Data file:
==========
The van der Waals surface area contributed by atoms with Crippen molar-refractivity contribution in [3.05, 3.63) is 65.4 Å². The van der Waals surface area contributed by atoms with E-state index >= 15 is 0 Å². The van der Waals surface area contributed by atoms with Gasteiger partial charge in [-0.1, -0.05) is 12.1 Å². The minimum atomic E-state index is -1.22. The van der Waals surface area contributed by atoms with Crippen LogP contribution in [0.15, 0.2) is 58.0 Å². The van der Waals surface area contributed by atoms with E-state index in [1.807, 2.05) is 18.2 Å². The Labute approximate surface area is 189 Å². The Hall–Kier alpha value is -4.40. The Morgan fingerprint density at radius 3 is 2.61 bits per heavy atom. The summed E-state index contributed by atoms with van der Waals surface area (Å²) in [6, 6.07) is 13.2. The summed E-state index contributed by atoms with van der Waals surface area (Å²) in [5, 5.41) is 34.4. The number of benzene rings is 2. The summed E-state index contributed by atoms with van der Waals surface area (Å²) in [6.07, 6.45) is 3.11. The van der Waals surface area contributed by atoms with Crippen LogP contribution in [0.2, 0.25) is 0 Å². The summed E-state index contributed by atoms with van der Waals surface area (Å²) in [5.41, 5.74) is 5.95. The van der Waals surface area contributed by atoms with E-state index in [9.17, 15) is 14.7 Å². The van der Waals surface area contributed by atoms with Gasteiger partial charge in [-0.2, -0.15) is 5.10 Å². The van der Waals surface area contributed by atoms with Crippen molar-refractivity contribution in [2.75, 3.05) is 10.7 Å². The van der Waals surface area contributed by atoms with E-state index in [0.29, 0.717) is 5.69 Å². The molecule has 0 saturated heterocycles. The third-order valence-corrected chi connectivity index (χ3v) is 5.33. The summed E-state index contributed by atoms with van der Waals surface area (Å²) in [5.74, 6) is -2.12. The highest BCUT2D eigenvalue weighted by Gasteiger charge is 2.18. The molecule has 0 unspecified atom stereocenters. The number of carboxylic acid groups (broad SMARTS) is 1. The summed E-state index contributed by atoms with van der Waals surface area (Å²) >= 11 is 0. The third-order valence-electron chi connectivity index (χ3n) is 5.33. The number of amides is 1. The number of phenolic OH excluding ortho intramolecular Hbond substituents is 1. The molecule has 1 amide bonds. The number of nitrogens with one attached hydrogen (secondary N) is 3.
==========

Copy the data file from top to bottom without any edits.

The van der Waals surface area contributed by atoms with Crippen molar-refractivity contribution in [3.05, 3.63) is 65.4 Å². The van der Waals surface area contributed by atoms with E-state index >= 15 is 0 Å². The van der Waals surface area contributed by atoms with Gasteiger partial charge in [-0.1, -0.05) is 12.1 Å². The minimum atomic E-state index is -1.22. The van der Waals surface area contributed by atoms with Crippen LogP contribution in [0.15, 0.2) is 58.0 Å². The van der Waals surface area contributed by atoms with E-state index in [1.807, 2.05) is 18.2 Å². The Labute approximate surface area is 189 Å². The Hall–Kier alpha value is -4.40. The Morgan fingerprint density at radius 3 is 2.61 bits per heavy atom. The summed E-state index contributed by atoms with van der Waals surface area (Å²) in [6, 6.07) is 13.2. The summed E-state index contributed by atoms with van der Waals surface area (Å²) in [5, 5.41) is 34.4. The number of benzene rings is 2. The summed E-state index contributed by atoms with van der Waals surface area (Å²) in [6.07, 6.45) is 3.11. The van der Waals surface area contributed by atoms with Crippen LogP contribution in [0.2, 0.25) is 0 Å². The summed E-state index contributed by atoms with van der Waals surface area (Å²) in [5.41, 5.74) is 5.95. The van der Waals surface area contributed by atoms with E-state index in [9.17, 15) is 14.7 Å². The van der Waals surface area contributed by atoms with Gasteiger partial charge in [-0.2, -0.15) is 5.10 Å². The van der Waals surface area contributed by atoms with Crippen molar-refractivity contribution in [2.75, 3.05) is 10.7 Å². The van der Waals surface area contributed by atoms with E-state index in [0.29, 0.717) is 5.69 Å². The molecule has 0 saturated heterocycles. The third-order valence-corrected chi connectivity index (χ3v) is 5.33. The summed E-state index contributed by atoms with van der Waals surface area (Å²) in [5.74, 6) is -2.12. The highest BCUT2D eigenvalue weighted by Gasteiger charge is 2.18. The molecule has 0 unspecified atom stereocenters. The number of carboxylic acid groups (broad SMARTS) is 1. The summed E-state index contributed by atoms with van der Waals surface area (Å²) >= 11 is 0. The third-order valence-electron chi connectivity index (χ3n) is 5.33. The number of amides is 1. The number of phenolic OH excluding ortho intramolecular Hbond substituents is 1. The molecule has 1 amide bonds. The number of nitrogens with one attached hydrogen (secondary N) is 3.